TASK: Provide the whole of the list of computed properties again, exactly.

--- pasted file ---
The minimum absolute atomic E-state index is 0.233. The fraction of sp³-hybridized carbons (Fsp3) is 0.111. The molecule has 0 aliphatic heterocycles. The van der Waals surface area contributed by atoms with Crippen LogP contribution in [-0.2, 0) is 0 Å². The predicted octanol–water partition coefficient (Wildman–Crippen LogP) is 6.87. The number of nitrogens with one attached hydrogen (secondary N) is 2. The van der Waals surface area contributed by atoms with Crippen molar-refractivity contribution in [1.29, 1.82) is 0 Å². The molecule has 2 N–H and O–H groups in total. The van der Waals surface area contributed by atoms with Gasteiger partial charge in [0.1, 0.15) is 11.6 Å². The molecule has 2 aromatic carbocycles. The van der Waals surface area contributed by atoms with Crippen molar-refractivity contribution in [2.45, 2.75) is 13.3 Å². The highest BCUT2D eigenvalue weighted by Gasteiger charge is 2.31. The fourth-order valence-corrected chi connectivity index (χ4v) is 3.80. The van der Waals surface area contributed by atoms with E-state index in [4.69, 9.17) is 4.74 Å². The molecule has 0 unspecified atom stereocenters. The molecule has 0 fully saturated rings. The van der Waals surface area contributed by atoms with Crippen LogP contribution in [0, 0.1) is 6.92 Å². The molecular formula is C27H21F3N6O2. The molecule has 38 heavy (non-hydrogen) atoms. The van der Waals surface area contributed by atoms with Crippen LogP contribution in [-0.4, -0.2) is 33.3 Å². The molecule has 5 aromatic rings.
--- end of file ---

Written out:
The minimum absolute atomic E-state index is 0.233. The fraction of sp³-hybridized carbons (Fsp3) is 0.111. The molecule has 0 aliphatic heterocycles. The van der Waals surface area contributed by atoms with Crippen LogP contribution in [-0.2, 0) is 0 Å². The predicted octanol–water partition coefficient (Wildman–Crippen LogP) is 6.87. The number of nitrogens with one attached hydrogen (secondary N) is 2. The van der Waals surface area contributed by atoms with Crippen molar-refractivity contribution in [1.29, 1.82) is 0 Å². The molecule has 2 N–H and O–H groups in total. The van der Waals surface area contributed by atoms with Gasteiger partial charge in [0.1, 0.15) is 11.6 Å². The molecule has 2 aromatic carbocycles. The van der Waals surface area contributed by atoms with Crippen molar-refractivity contribution in [2.45, 2.75) is 13.3 Å². The highest BCUT2D eigenvalue weighted by Gasteiger charge is 2.31. The fourth-order valence-corrected chi connectivity index (χ4v) is 3.80. The van der Waals surface area contributed by atoms with E-state index in [4.69, 9.17) is 4.74 Å². The molecule has 0 unspecified atom stereocenters. The molecule has 0 fully saturated rings. The van der Waals surface area contributed by atoms with Crippen LogP contribution in [0, 0.1) is 6.92 Å². The molecular formula is C27H21F3N6O2. The molecule has 38 heavy (non-hydrogen) atoms. The van der Waals surface area contributed by atoms with Crippen LogP contribution in [-0.4, -0.2) is 33.3 Å². The molecule has 5 aromatic rings.